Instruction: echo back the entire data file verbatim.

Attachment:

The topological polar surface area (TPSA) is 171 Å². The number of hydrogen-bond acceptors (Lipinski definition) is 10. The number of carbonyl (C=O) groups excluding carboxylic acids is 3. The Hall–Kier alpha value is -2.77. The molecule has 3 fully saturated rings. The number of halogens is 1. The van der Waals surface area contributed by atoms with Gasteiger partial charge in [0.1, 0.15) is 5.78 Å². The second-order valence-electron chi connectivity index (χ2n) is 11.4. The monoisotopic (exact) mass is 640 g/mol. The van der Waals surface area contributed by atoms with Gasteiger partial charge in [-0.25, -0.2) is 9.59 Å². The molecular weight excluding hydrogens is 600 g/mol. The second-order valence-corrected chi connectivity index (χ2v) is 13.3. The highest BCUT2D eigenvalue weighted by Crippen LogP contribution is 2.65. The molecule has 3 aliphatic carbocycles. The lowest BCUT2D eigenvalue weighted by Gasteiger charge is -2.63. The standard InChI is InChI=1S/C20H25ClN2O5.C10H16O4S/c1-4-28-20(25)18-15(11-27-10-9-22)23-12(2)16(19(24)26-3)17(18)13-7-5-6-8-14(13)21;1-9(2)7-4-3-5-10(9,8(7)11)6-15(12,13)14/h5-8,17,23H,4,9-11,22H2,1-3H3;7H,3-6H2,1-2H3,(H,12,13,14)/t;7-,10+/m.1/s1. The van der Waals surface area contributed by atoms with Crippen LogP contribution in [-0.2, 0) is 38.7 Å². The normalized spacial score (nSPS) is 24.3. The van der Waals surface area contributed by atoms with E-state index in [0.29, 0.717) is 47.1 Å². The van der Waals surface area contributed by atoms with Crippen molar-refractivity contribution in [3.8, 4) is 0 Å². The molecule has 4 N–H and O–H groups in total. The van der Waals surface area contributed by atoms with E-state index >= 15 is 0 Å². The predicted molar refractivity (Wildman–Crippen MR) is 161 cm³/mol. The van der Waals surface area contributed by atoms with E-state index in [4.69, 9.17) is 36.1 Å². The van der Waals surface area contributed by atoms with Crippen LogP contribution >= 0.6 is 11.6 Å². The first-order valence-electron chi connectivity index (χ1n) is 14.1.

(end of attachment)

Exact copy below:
The topological polar surface area (TPSA) is 171 Å². The number of hydrogen-bond acceptors (Lipinski definition) is 10. The number of carbonyl (C=O) groups excluding carboxylic acids is 3. The Hall–Kier alpha value is -2.77. The molecule has 3 fully saturated rings. The number of halogens is 1. The van der Waals surface area contributed by atoms with Gasteiger partial charge in [0.1, 0.15) is 5.78 Å². The second-order valence-electron chi connectivity index (χ2n) is 11.4. The monoisotopic (exact) mass is 640 g/mol. The van der Waals surface area contributed by atoms with Gasteiger partial charge in [-0.25, -0.2) is 9.59 Å². The molecular weight excluding hydrogens is 600 g/mol. The second-order valence-corrected chi connectivity index (χ2v) is 13.3. The highest BCUT2D eigenvalue weighted by Crippen LogP contribution is 2.65. The molecule has 3 aliphatic carbocycles. The lowest BCUT2D eigenvalue weighted by Gasteiger charge is -2.63. The standard InChI is InChI=1S/C20H25ClN2O5.C10H16O4S/c1-4-28-20(25)18-15(11-27-10-9-22)23-12(2)16(19(24)26-3)17(18)13-7-5-6-8-14(13)21;1-9(2)7-4-3-5-10(9,8(7)11)6-15(12,13)14/h5-8,17,23H,4,9-11,22H2,1-3H3;7H,3-6H2,1-2H3,(H,12,13,14)/t;7-,10+/m.1/s1. The van der Waals surface area contributed by atoms with Crippen LogP contribution in [-0.2, 0) is 38.7 Å². The normalized spacial score (nSPS) is 24.3. The van der Waals surface area contributed by atoms with E-state index in [0.29, 0.717) is 47.1 Å². The van der Waals surface area contributed by atoms with Crippen molar-refractivity contribution in [3.8, 4) is 0 Å². The molecule has 4 N–H and O–H groups in total. The van der Waals surface area contributed by atoms with E-state index >= 15 is 0 Å². The predicted molar refractivity (Wildman–Crippen MR) is 161 cm³/mol. The van der Waals surface area contributed by atoms with E-state index in [4.69, 9.17) is 36.1 Å². The van der Waals surface area contributed by atoms with Crippen LogP contribution >= 0.6 is 11.6 Å². The first-order valence-electron chi connectivity index (χ1n) is 14.1.